Neither does there appear any reason to wish self-love were weaker in the generality of the world than it is. The influence which it has seems plainly owing to its being constant and habitual, which it cannot but be, and not to the degree or strength of it. Every caprice of the imagination, every curiosity of -29- the understanding, every affection of the heart, is perpetually shewing its weakness, by prevailing over it. Men daily, hourly sacrifice the greatest known interest, to fancy, inquisitiveness, lore, or hatred, any vagrant inclination. The thing to be lamented is, not that men have so great regard to their own good or interest in the present world, for they have not enough (Art. [21]); but that they have so little to the good of others. And this seems plainly owing to their being so much engaged in the gratification of particular passions unfriendly to benevolence, and which happen to be most prevalent in them, much more than to self-love. As a proof of this may be observed, that there is no character more void of friendship, gratitude, natural affection, love to their country, common justice, or more equally and uniformly hardhearted, than the abandoned in, what is called, the way of pleasure — hard- hearted and totally without feeling in behalf of others; except w^hen they cannot escape the sight of distress, and so are interrupted by it in their pleasures. And yet it is ridiculous to call such an abandoned course of pleasure interested, when the person engaged in it knows beforehand, and goes on under the feeling and apprehension, that it will be as ruinous to himself, as to those who depend upon him. -30-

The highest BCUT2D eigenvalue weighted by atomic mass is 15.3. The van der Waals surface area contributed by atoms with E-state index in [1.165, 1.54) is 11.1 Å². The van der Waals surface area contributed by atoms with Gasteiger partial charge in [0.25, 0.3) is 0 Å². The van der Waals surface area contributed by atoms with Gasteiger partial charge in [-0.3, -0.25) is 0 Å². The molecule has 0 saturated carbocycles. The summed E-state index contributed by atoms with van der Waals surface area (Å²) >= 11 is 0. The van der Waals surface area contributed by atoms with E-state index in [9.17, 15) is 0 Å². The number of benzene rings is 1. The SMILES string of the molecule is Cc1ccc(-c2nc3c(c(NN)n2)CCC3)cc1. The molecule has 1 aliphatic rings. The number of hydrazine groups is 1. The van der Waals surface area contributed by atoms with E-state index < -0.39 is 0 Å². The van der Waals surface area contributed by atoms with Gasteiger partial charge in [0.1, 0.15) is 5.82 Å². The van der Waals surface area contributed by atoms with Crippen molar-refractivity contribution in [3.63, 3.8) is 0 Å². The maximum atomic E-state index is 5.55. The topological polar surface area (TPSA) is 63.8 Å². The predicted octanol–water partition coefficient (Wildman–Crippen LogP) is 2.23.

Upon the whole, if the generality of mankind were to cultivate within themselves the principle of self-love; if they were to accustom themselves often to set down and consider, what was the greatest happiness they were capable of attaining for themselves in this life, and if self-love were so strong and prevalent, as that they would uniformly pursue this their supposed chief temporal good, without being diverted from it by any particular passion; it would manifestly prevent numberless follies and vices. This was in a great measure the Epicurean system of philosophy. It is indeed by no means the religious or even moral institution of life. Yet, with all the mistakes men would fall into about interest, it would be less mischievous than the extravagances of mere appetite, will, and pleasure: for certainly self-love, though confined to the interest of this life, is, of the two, a much better guide than passion (Art. [47]), which has absolutely no bound nor measure, but what is set to it by this self-love, or moral considerations.